11. This leads us to the consideration of the only substantial question that arises in the appeal. Learned counsel for the appellant contends that the High Court went wrong in considering the question of the legality of the inclusion of the appellant's name in the electoral roll of the Mysore Legislative Assembly, as, under s. 30 of the Representations of the People Act, the jurisdiction of civil courts to question the legality of an action taken by, or under the authority of, the Electoral Registration Officer, was barred.

12. It is common case that the name of appellant was included in the electoral roll of the Mysore legislative Assembly before the date prescribed for filing of nomination papers. But it is said that the Electoral Registration Officer did not follow the procedure prescribed in that behalf. The provisions relevant to the question raised may be read conveniently at his stage. Section 23 of the Representation of the People Act, 1950, reads :

(1) Any parson whose name is not included in the electoral roll of a constituency may apply in the manner hereinafter provided for the inclusion of his name in that roll.

Rule 26 of the Representation of the People (preparation of Electoral Rolls) Rules, 1956, says :

(i) Every application under sub-section (i) of section 23 shall be made in duplicate in Form 4 (Part I) and shall be accompanied -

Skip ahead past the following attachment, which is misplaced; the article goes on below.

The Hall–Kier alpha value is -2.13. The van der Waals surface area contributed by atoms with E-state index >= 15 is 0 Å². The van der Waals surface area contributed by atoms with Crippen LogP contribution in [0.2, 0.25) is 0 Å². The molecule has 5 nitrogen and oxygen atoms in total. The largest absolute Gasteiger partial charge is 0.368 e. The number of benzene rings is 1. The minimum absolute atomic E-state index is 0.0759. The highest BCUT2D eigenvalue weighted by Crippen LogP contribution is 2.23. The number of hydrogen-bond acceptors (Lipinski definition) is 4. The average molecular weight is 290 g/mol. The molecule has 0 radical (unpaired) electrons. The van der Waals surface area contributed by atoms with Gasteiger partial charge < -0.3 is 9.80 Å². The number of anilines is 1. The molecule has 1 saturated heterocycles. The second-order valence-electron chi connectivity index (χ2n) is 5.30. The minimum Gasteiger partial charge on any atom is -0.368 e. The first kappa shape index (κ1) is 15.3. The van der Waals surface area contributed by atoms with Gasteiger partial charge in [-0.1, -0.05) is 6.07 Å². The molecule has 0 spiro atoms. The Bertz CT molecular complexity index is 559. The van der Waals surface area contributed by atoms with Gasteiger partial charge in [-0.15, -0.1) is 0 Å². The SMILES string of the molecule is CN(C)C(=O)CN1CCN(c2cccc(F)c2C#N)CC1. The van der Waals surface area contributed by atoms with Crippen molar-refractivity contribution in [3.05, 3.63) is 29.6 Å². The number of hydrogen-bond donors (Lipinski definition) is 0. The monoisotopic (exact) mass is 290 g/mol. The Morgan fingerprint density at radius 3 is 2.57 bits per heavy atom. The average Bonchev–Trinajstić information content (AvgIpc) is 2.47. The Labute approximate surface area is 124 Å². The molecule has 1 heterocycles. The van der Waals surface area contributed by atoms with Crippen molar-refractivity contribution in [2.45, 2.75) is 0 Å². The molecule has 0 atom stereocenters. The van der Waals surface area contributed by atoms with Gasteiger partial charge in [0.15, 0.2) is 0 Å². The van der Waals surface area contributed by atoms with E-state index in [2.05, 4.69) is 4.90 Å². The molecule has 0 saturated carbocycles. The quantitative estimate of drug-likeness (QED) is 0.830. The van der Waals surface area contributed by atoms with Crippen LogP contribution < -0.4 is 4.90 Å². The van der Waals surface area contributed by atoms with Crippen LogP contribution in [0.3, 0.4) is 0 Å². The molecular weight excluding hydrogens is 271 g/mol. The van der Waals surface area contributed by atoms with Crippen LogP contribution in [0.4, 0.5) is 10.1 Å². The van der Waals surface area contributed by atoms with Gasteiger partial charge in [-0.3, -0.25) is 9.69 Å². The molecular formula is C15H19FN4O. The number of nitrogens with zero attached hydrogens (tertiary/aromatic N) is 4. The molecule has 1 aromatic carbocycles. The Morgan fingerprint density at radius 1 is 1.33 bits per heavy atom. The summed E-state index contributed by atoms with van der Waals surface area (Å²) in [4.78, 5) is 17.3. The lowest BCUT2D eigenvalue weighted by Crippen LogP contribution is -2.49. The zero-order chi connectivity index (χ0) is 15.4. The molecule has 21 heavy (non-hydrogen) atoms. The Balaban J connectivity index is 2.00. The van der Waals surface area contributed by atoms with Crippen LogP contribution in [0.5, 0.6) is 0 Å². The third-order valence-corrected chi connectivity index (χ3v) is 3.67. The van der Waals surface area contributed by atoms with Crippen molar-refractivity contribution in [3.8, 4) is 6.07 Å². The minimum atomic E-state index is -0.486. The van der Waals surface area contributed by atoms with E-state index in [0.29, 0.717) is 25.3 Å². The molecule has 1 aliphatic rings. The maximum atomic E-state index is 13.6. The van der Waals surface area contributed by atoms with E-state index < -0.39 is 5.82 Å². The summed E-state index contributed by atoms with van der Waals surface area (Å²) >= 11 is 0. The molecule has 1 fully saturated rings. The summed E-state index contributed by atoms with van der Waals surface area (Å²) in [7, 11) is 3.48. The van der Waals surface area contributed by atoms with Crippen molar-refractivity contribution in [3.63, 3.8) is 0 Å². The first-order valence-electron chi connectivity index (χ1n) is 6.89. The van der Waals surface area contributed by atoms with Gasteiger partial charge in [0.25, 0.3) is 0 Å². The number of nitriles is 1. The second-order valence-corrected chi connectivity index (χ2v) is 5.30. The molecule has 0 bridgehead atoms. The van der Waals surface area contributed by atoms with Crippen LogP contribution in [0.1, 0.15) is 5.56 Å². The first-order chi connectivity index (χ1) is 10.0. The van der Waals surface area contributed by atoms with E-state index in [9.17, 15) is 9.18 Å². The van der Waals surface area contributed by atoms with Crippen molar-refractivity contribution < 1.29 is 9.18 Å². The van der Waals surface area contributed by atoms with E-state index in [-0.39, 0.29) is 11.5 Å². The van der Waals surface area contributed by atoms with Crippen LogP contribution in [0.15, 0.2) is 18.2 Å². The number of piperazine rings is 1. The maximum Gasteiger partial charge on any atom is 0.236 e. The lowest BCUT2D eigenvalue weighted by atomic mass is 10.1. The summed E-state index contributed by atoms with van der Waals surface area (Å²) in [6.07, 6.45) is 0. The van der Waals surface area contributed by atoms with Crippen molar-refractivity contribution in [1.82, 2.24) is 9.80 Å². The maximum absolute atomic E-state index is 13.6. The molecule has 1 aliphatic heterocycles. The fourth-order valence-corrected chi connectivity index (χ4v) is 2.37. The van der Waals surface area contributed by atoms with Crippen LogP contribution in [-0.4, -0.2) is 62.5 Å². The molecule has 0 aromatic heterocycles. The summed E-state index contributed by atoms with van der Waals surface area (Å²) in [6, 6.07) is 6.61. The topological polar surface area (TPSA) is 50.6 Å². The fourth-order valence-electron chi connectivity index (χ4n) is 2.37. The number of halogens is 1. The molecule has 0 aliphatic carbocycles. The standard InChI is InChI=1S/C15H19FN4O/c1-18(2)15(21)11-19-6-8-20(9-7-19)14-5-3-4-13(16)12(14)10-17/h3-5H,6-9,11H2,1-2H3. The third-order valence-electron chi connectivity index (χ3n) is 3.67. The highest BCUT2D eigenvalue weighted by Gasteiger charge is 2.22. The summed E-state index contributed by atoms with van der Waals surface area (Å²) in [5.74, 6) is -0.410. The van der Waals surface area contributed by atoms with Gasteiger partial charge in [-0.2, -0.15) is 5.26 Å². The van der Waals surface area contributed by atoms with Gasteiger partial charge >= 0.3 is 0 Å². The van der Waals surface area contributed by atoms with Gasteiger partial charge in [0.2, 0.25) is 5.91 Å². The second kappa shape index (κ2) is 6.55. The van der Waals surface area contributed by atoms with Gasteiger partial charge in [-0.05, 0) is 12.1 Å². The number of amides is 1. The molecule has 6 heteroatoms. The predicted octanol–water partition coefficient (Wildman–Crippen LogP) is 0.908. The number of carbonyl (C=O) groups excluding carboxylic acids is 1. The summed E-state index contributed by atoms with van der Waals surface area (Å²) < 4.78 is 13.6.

(a) where it is to the chief electoral officer, by a fee of ten rupees, and

(b) where it is to the electoral registration officer, by a fee of one rupee.

(2) The fee specified in sub-section (i) shall be paid by means of non-judicial stamps.

(3) The chief electoral officer or, as the case may be, the electoral registration officer shall immediately on receipt of such application, direct that one copy thereof be posted in some conspicuous place in his officer together with a notice inviting objections to such application within a period of seven days from the date of such posting.

(4) The chief electoral officer or, as the case may be, the electoral registration officer shall, as soon as may be after the expiry of the period specified in sub-rule (3), consider the objections, if any, received by him and shall, if satisfied that the appellant is entitled to be registered in the electoral roll, direct his name to be included therein.

13. Section 24 of the Representation of the People Act, 1950, provides :

An appeal shall lie within such time and in such manner as may be prescribed -

(a) to the chief electoral officer, from any order of the electoral registration officer under section 22 or section 23, and

(b) to the Election Commission, from any order of the chief electoral officer under section 23.

14. Rule 27 of the Representation of the People (Preparation of Electoral Rolls) Rules, 1956, prescribes the procedure for preferring appeals.